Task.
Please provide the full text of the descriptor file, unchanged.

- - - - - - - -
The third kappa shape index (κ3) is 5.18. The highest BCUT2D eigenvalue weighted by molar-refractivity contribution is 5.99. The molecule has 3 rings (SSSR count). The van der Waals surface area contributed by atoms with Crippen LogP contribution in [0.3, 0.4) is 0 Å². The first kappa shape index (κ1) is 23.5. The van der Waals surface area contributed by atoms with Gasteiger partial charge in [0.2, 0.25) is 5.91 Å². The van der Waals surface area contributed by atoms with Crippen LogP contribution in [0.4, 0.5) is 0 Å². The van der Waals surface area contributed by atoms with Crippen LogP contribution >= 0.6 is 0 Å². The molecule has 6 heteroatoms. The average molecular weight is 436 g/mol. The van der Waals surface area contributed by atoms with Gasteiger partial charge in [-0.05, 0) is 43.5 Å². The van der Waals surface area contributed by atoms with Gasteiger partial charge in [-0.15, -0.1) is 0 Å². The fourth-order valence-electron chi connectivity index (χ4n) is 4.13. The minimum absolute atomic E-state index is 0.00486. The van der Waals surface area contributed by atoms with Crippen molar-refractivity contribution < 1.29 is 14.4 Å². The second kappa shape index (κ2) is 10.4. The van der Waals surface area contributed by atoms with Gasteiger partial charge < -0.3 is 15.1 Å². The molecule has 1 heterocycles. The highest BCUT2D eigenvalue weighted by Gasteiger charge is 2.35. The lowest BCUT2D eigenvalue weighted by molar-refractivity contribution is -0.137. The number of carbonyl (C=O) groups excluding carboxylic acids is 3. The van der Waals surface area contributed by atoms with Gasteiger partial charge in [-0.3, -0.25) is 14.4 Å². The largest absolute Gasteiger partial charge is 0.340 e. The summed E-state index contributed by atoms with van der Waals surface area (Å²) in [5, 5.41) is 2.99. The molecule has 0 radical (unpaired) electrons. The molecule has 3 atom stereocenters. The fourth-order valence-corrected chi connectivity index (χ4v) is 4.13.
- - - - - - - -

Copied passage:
The third kappa shape index (κ3) is 5.18. The highest BCUT2D eigenvalue weighted by molar-refractivity contribution is 5.99. The molecule has 3 rings (SSSR count). The van der Waals surface area contributed by atoms with Crippen LogP contribution in [0.3, 0.4) is 0 Å². The first kappa shape index (κ1) is 23.5. The van der Waals surface area contributed by atoms with Gasteiger partial charge in [0.2, 0.25) is 5.91 Å². The van der Waals surface area contributed by atoms with Crippen LogP contribution in [0.4, 0.5) is 0 Å². The van der Waals surface area contributed by atoms with Crippen LogP contribution >= 0.6 is 0 Å². The molecule has 6 heteroatoms. The average molecular weight is 436 g/mol. The van der Waals surface area contributed by atoms with Gasteiger partial charge in [-0.05, 0) is 43.5 Å². The van der Waals surface area contributed by atoms with Gasteiger partial charge in [-0.15, -0.1) is 0 Å². The fourth-order valence-electron chi connectivity index (χ4n) is 4.13. The minimum absolute atomic E-state index is 0.00486. The van der Waals surface area contributed by atoms with Crippen molar-refractivity contribution < 1.29 is 14.4 Å². The second kappa shape index (κ2) is 10.4. The van der Waals surface area contributed by atoms with Gasteiger partial charge < -0.3 is 15.1 Å². The molecule has 1 heterocycles. The highest BCUT2D eigenvalue weighted by Gasteiger charge is 2.35. The lowest BCUT2D eigenvalue weighted by molar-refractivity contribution is -0.137. The number of carbonyl (C=O) groups excluding carboxylic acids is 3. The van der Waals surface area contributed by atoms with Gasteiger partial charge in [-0.3, -0.25) is 14.4 Å². The largest absolute Gasteiger partial charge is 0.340 e. The summed E-state index contributed by atoms with van der Waals surface area (Å²) in [5, 5.41) is 2.99. The molecule has 0 radical (unpaired) electrons. The molecule has 3 atom stereocenters. The fourth-order valence-corrected chi connectivity index (χ4v) is 4.13.